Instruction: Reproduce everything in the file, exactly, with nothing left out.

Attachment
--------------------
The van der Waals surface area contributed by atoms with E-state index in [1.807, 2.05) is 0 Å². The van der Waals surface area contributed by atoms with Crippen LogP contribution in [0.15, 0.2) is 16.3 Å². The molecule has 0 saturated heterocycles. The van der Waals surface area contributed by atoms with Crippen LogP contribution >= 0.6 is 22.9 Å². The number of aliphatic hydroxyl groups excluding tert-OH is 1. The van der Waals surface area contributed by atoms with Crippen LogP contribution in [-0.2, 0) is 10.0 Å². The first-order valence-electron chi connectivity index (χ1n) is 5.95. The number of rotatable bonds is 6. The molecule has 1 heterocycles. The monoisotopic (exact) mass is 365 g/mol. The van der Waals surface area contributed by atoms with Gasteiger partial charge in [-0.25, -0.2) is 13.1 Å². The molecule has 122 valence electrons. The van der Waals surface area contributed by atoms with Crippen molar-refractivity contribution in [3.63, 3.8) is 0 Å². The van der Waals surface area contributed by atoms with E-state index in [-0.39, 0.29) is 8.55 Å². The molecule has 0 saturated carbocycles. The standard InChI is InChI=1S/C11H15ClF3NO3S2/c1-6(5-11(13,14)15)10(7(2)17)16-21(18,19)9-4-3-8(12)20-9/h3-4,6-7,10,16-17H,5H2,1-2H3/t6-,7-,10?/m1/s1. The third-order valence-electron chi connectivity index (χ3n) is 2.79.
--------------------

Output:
The van der Waals surface area contributed by atoms with E-state index in [1.807, 2.05) is 0 Å². The van der Waals surface area contributed by atoms with Crippen LogP contribution in [0.15, 0.2) is 16.3 Å². The molecule has 0 saturated heterocycles. The van der Waals surface area contributed by atoms with Crippen LogP contribution >= 0.6 is 22.9 Å². The number of aliphatic hydroxyl groups excluding tert-OH is 1. The van der Waals surface area contributed by atoms with Crippen LogP contribution in [-0.2, 0) is 10.0 Å². The first-order valence-electron chi connectivity index (χ1n) is 5.95. The number of rotatable bonds is 6. The molecule has 1 heterocycles. The monoisotopic (exact) mass is 365 g/mol. The van der Waals surface area contributed by atoms with Gasteiger partial charge in [-0.25, -0.2) is 13.1 Å². The molecule has 122 valence electrons. The van der Waals surface area contributed by atoms with Crippen molar-refractivity contribution in [3.63, 3.8) is 0 Å². The van der Waals surface area contributed by atoms with E-state index in [-0.39, 0.29) is 8.55 Å². The molecule has 0 saturated carbocycles. The standard InChI is InChI=1S/C11H15ClF3NO3S2/c1-6(5-11(13,14)15)10(7(2)17)16-21(18,19)9-4-3-8(12)20-9/h3-4,6-7,10,16-17H,5H2,1-2H3/t6-,7-,10?/m1/s1. The third-order valence-electron chi connectivity index (χ3n) is 2.79.